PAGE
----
# Brainfuck Printer Generator

Given a text, this program will output a Brainfuck program, that when executed will print the text back.

Writing Brainfuck in this style to print a sentence is pretty straightforward. Iterate over the sentence and do the following per character:

• Calculate the difference between the current character and the previous
• Write either as many + or - as the difference between characters. + if current character is higher than previous character, - if lower than previous character
• Write . to print current character

Hello, World!

++++++++++++++++++++++++++++++++++++++++++++++++++++++++++++++++++++++++.
+++++++++++++++++++++++++++++.
+++++++.
.
+++.
-------------------------------------------------------------------.
------------.
+++++++++++++++++++++++++++++++++++++++++++++++++++++++.
++++++++++++++++++++++++.
+++.
------.
--------.
-------------------------------------------------------------------.


The code

def brainturing_printer_generator(text)
ords = text.chars.map(&:ord)
("+" * ords.first + ".\n") + ords
.zip(ords[1..-1])
.take(ords.size - 1)
.map {|prev, curr| (curr > prev ? "+" : "-") * (curr - prev).abs}
.join(".\n") + ".\n"
end

print brainturing_printer_generator("Hello, World!")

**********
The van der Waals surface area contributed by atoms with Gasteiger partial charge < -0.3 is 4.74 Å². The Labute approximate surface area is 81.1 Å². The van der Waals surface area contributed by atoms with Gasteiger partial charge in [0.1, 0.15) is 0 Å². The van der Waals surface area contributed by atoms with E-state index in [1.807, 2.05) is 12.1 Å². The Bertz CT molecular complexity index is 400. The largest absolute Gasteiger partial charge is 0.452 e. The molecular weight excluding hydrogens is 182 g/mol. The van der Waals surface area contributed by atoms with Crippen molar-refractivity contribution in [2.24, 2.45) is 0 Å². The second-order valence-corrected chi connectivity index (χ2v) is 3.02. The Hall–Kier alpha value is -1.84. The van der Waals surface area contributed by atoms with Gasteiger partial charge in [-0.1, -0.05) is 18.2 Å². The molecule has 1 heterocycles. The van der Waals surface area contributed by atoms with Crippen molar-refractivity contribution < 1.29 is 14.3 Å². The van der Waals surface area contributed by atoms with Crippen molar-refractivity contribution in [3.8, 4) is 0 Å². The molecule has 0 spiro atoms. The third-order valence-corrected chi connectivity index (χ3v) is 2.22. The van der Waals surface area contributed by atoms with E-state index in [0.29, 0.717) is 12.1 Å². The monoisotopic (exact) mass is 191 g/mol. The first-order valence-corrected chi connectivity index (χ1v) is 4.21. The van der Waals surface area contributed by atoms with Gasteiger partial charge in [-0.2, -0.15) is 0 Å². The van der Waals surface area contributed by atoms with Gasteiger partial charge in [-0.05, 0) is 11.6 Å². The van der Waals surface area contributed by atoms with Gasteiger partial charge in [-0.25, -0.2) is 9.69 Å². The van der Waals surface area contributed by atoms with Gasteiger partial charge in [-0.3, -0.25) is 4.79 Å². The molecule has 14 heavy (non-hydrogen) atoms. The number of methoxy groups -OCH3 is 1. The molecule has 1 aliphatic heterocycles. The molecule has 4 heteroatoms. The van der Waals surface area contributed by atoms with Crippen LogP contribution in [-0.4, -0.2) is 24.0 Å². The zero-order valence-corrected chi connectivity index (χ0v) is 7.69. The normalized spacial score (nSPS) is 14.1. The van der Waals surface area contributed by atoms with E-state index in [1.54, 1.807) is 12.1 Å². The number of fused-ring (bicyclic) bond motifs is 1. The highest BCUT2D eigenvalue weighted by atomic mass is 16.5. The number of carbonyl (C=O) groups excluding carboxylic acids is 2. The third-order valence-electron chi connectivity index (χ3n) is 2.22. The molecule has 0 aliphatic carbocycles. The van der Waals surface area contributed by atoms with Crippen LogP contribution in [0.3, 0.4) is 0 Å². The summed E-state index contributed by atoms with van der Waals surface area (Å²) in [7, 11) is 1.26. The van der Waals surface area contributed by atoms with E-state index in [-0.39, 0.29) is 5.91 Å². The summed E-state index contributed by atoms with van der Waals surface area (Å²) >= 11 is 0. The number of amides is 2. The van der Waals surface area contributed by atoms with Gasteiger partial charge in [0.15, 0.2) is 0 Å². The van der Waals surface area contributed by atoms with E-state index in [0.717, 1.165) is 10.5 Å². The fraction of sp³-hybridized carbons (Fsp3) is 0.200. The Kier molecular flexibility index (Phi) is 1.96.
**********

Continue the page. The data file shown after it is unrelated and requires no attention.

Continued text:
• No need to be so bashful: You can say "brainfuck" on this turing site :) Still, I'd leave it as-is. Sounds more intriguing this way – Flambino Sep 6 '15 at 0:38
• If you don't feel like swearing, the idiomatic terms are either "Brain****" or simply "BF." – porglezomp Sep 6 '15 at 2:07

It's neat, though I feel like there's a bit too much array manipulation going on.

Your friend for this, I'd argue, is the each_cons method, short for "each consecutive". Then you don't need the zip, though you do need to pad the beginning of the array.

Here's my take:

def brainturing_printer_generator(text)
ords = [0] + text.chars.map(&:ord)
ords.each_cons(2).map do |previous, current|
delta = current - previous
line = (delta < 0 ? "-" : "+") * delta.abs
"#{line}."
end.join("\n")
end

• each_cons is surely a simplification over my original code, I always miss some built-in Ruby goodness :) – Caridorc Sep 6 '15 at 12:50
• @Caridorc Yeah, in many reviews I've told people to read the docs for Array and Enumerable as much as they can stand :) There's so much good stuff, and it took me a while to learn that as well. Also you get a sixth sense that tells you "there must be a built-in way to do X" and a lot of the time you're right. It's almost always a good idea to just skim the list of methods, even if you've already got a solution in your head – Flambino Sep 6 '15 at 13:54
• You miss the last . – Nakilon Sep 7 '15 at 13:04
• @Nakilon Damn, you're right. I'll fix it, thanks – Flambino Sep 7 '15 at 13:05